Git retrieved the source code I needed to build ffmpeg from scratch, which is next up !
If you need sound for ffmpeg, you will need to also install the libasound2-dev package which enables ALSA.

cd ffmpeg
make && make install

*Note* Compiling ffmpeg on the Pi will take a while, I left it running overnight to let it finish up. */Note*

Once ffmpeg was compiled and installed, I followed the same steps as before to setup ffmpeg.
I’ll repost the config that I used here –

Port 80
MaxClients 10
MaxBandwidth 50000

<Feed webcam.ffm>
file /tmp/webcam.ffm
FileMaxSize 10M

<Stream webcam.mjpeg>
Feed webcam.ffm
Format mjpeg
VideoSize 320x240
VideoFrameRate 10
VideoBitRate 20000
VideoQMin 1
VideoQMax 10

<Stream stat.html>
Format status

And the script file I use to start ffserver and ffmpeg

ffserver -f /etc/ff.conf & ffmpeg -v quiet -r 5 -s 320x240 -f video4linux2 -i /dev/video0 http://localhost/webcam.ffm

When I tried streaming, I found out that the webcam only supports 30fps and 15fps, so the driver automatically forces it to 15fps.
For some reason, ffserver also has trouble streaming mjpeg when the source is also mjpeg.
To stream straight mjpeg, I used the -vcodec mjpeg parameter by itself in the script to start ffmpeg. The output of ffmpeg shows that it is definitely streaming straight mjpeg but for some reason I can’t tap into the stream.
Looking at the ffmpeg/ffserver status page, it shows that ffserver is definitely pushing data to my devices, so I’m unsure as to what is happening there.

When I was streaming it from raw -> mjpeg, it could stream on my laptop via VLC but not on my Android Mobile.
I’m currently looking into why it might be doing this, but I’m stumped 🙁
Streaming from raw video -> mjpeg isn’t very cpu intensive for the Pi but it can’t keep up streaming at a good fps on the Logitech Webcam. I tried it on the lowest resolution possible which is 176×144 and I still had a ~2 second delay.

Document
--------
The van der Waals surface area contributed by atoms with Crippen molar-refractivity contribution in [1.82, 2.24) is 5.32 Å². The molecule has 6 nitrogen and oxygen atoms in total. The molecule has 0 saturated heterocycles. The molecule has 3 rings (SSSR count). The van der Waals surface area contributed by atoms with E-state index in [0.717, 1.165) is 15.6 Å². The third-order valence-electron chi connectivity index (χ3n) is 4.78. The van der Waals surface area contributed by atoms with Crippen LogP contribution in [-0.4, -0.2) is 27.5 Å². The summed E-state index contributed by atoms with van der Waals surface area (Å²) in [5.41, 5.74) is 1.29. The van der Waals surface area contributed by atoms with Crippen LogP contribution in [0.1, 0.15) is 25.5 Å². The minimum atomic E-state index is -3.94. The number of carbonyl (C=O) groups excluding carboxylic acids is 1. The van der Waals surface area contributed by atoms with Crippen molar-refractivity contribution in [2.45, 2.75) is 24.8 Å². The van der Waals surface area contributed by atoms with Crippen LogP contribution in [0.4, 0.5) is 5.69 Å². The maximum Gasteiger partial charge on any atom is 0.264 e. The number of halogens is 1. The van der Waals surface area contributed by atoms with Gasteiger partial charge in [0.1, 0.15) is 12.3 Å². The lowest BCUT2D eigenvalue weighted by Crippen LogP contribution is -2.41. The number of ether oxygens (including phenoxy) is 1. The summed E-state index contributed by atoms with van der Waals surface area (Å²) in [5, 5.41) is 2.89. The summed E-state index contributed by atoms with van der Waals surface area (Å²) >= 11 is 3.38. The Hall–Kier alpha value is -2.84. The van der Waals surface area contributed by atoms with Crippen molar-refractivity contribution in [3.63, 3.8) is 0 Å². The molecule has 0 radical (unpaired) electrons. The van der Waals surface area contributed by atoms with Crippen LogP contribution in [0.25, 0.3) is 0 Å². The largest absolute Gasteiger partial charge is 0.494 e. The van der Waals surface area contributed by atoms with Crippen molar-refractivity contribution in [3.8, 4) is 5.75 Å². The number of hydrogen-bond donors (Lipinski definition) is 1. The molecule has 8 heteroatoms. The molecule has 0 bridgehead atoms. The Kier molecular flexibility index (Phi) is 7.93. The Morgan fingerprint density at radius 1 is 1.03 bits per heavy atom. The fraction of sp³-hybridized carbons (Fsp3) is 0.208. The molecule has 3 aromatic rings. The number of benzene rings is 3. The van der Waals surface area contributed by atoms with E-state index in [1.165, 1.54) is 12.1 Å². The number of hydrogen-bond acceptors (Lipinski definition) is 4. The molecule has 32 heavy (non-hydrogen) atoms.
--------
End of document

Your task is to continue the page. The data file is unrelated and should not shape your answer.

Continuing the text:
I tried some of my other cheaper webcams which didn’t have mjpeg format and they fared a bit better than the Logitech one in the Raw department, possibly due to the fact that the Logitech forced 15fps.

CPU usage was around 20% with the 176×144 resolution with a cheap webcam, and 25% with the Logitech c110
Almost doubling the resolution to 320×240 resulted in barely any video on the Logitech with ffmpeg stalling altogether, and not streaming to ffserver at all, and the same for the cheap webcam.

I seem to recall in older versions of ffmpeg and Raspbian that the cheaper webcams could still stream well at 320×240, so I’m unsure as to whether it’s ffmpeg causing issues or Raspbian now.

That’s all from me for now, hopefully this post helps someone get their webcams up and running 🙂

Jan 012013

I’ve just updated the GUI for Perth Traffic Updates Plus
It now also features a feed from the Main Roads website direct, rather than going through Get The Bigger Picture.
From the main screen, under Today’s Alerts a section called ‘Updates from Main Roads’ has been added.

I’m looking for some feedback for this app, so if you’re from Perth, and comment on this post, ensure that your email is in the comments form and I will send you a free copy of the paid app in exchange for some feedback, whether negative or positive.